Shruti Bajpai
Guest Article

What Indians can learn from the Chinese blockbuster Wolf Warrior II

Here are a few consumer insights.

These days the common refrain in China is that if you haven't seen Zhan Lang II (Wolf Warrior II), you are not a true Chinese. Wu Jing's blockbuster sequel has already collected more than $800 million in revenue making it the second movie in history to achieve these numbers in single territory sales.

What Indians can learn from the Chinese blockbuster Wolf Warrior II
What Indians can learn from the Chinese blockbuster Wolf Warrior II

Shruti BajpaiI am not Chinese, but being a Beijinger, I was not one to miss the opportunity of experiencing the Wolf Warrior II (WW2) hysteria that has consumed the Middle Kingdom and beyond.

It was a busy Saturday evening; the cinema hall was filled to capacity; a good mix of old couples, millennials, and young families with kids in tow. Our family was the only "waiguoren" (Mandarin for 'foreigner') in the theatre. It made the movie experience just a little more exciting.

It soon became clear why WW 2 is a colossal hit. It has all the ingredients of a typical Hollywood action movie -

• Slickly made and fast paced with a predictable, but entertaining storyline.

• Glitzy international look and feel, but a largely Chinese cast and crew.

• An immortal action hero who vanquishes all evil and still looks unfazed.

• Nationalism that has an almost hypnotic effect on the audiences.

In the midst of all the hysteria, there are two key consumer insights that make the success of WW 2 so significant. Allow me to elaborate:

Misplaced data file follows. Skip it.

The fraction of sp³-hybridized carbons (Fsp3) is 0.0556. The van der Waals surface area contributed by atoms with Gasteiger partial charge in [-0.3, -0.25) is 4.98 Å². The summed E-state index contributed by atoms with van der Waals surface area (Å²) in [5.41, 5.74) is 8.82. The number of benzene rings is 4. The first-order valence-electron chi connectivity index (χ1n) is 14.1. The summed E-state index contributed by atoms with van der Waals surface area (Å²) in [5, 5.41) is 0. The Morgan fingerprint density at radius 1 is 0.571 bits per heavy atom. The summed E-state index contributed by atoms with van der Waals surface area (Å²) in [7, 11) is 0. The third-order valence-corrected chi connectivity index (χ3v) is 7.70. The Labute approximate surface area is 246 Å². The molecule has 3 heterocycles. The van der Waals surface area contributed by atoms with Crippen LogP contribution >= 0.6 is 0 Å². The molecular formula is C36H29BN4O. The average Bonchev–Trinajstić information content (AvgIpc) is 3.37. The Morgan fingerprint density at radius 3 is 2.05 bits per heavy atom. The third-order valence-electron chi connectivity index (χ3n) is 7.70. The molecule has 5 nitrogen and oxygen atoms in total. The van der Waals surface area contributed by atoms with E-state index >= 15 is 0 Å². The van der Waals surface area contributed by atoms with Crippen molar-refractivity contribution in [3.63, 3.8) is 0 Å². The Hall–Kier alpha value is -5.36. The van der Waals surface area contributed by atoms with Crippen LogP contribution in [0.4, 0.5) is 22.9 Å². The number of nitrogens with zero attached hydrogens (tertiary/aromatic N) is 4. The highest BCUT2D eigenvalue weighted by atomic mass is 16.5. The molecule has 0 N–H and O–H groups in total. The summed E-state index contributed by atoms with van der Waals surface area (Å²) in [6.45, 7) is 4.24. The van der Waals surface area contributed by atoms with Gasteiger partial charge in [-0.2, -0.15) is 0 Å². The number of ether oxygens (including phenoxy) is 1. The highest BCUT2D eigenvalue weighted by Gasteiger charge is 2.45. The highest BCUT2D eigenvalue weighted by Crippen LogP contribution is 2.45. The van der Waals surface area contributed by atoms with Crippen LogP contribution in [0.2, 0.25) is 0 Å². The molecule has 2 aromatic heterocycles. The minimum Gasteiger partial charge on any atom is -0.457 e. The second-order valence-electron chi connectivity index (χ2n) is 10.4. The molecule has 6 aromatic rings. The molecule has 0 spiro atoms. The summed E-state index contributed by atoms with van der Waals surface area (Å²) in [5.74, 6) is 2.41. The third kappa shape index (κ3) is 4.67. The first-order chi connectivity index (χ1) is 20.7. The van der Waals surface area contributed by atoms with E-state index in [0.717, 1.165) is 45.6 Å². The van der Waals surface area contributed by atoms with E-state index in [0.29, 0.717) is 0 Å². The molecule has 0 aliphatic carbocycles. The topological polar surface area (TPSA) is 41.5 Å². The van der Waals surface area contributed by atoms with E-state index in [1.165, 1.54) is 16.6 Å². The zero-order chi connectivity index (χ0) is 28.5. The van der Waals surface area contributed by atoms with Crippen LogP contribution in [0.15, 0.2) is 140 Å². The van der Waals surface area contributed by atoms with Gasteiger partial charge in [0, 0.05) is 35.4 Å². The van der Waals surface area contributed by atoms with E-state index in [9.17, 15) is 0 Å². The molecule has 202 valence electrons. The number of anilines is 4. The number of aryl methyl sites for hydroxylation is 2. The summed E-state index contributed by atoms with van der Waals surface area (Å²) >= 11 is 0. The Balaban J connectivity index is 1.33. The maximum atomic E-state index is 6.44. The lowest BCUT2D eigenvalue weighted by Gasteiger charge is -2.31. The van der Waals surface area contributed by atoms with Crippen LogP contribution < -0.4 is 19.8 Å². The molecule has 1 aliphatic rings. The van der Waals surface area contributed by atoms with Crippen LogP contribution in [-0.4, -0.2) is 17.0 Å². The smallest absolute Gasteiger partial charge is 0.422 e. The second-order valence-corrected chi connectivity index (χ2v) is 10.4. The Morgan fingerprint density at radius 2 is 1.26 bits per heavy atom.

1. The movie deftly combines nationalistic fervour with empathy

WW 2 showcases the Chinese sense of national pride in an erstwhile foreign setting and peppers it with liberal doses of compassion and care. Leng Feng, the intrepid hero, cares for more than just his fellow countrymen; he's also the saviour of the people who he has worked and lived with in this foreign land. When faced with an option of leaving his war-ridden home (a fictitious country set in Africa) with his other stranded fellow Chinese workers, he refuses to do so without his African friend and the rest of the local workers stranded with him.

China's economy has grown exponentially over the last couple of decades; perhaps the softer elements of compassion, being a part of a global community, have not kept pace with this implosion, creating a void amongst its people. The sense of empathy and inclusiveness depicted in the movie has struck a chord with the Chinese population.

2. It serves as a metaphor for China's growing international presence and global ambition

Over the past few years, China has invested heavily in infrastructure all over the world, with special focus on Africa. Chinese companies have large-scale projects in railways, ports, and power and oil across the African continent, generating employment for the local population. The movie displays this global ambition in its full splendour. The fact that China and Africa are friends is reinforced throughout the movie. In the final scene, the rebel forces are shown quietly submitting to the dominance of the Chinese flag and allowing safe passage to Leng Feng and his motley crew of survivors.

For China, the days of being known as merely a manufacturing base for the rest of the world, are long gone. It is the acknowledgement of being a global player that resonates with the audiences.

"It makes me feel good being Chinese and being an important part of the international community; this is why I will go and watch this movie again and again." says my Chinese tutor.

The movie ends with a promise of a "threequel" and may well end up as a solid franchise with more instalments to follow. Naturally, it remains to be seen if the magic of Wolf Warrior II can be duplicated in its next edition.

Wolf Warrior II is slated to release in India soon.

(The author is an international business consultant and former country head of HBO India, now based in Beijing. She loves writing about India, China and doling out general corporate gyan).

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